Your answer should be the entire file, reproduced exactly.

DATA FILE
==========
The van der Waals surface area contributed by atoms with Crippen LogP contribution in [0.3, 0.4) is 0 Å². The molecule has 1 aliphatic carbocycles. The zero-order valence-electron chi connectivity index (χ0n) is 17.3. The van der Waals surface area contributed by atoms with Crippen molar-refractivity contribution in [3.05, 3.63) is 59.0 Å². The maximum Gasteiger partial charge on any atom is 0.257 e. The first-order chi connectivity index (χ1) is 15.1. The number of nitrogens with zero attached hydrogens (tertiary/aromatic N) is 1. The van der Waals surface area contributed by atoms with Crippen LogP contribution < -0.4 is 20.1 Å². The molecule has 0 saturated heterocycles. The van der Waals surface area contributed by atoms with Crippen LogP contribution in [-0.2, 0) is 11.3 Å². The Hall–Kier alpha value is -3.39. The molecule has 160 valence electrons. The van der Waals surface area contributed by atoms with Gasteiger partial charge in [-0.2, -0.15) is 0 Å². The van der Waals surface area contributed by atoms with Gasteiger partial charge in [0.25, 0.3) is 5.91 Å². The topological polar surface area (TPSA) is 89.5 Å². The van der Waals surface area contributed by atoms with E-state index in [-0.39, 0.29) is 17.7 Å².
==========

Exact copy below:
The van der Waals surface area contributed by atoms with Crippen LogP contribution in [0.3, 0.4) is 0 Å². The molecule has 1 aliphatic carbocycles. The zero-order valence-electron chi connectivity index (χ0n) is 17.3. The van der Waals surface area contributed by atoms with Crippen molar-refractivity contribution in [3.05, 3.63) is 59.0 Å². The maximum Gasteiger partial charge on any atom is 0.257 e. The first-order chi connectivity index (χ1) is 15.1. The number of nitrogens with zero attached hydrogens (tertiary/aromatic N) is 1. The van der Waals surface area contributed by atoms with Crippen LogP contribution < -0.4 is 20.1 Å². The molecule has 0 saturated heterocycles. The van der Waals surface area contributed by atoms with Crippen LogP contribution in [-0.2, 0) is 11.3 Å². The Hall–Kier alpha value is -3.39. The molecule has 160 valence electrons. The van der Waals surface area contributed by atoms with Gasteiger partial charge in [-0.2, -0.15) is 0 Å². The van der Waals surface area contributed by atoms with Gasteiger partial charge in [0.25, 0.3) is 5.91 Å². The topological polar surface area (TPSA) is 89.5 Å². The van der Waals surface area contributed by atoms with E-state index in [-0.39, 0.29) is 17.7 Å².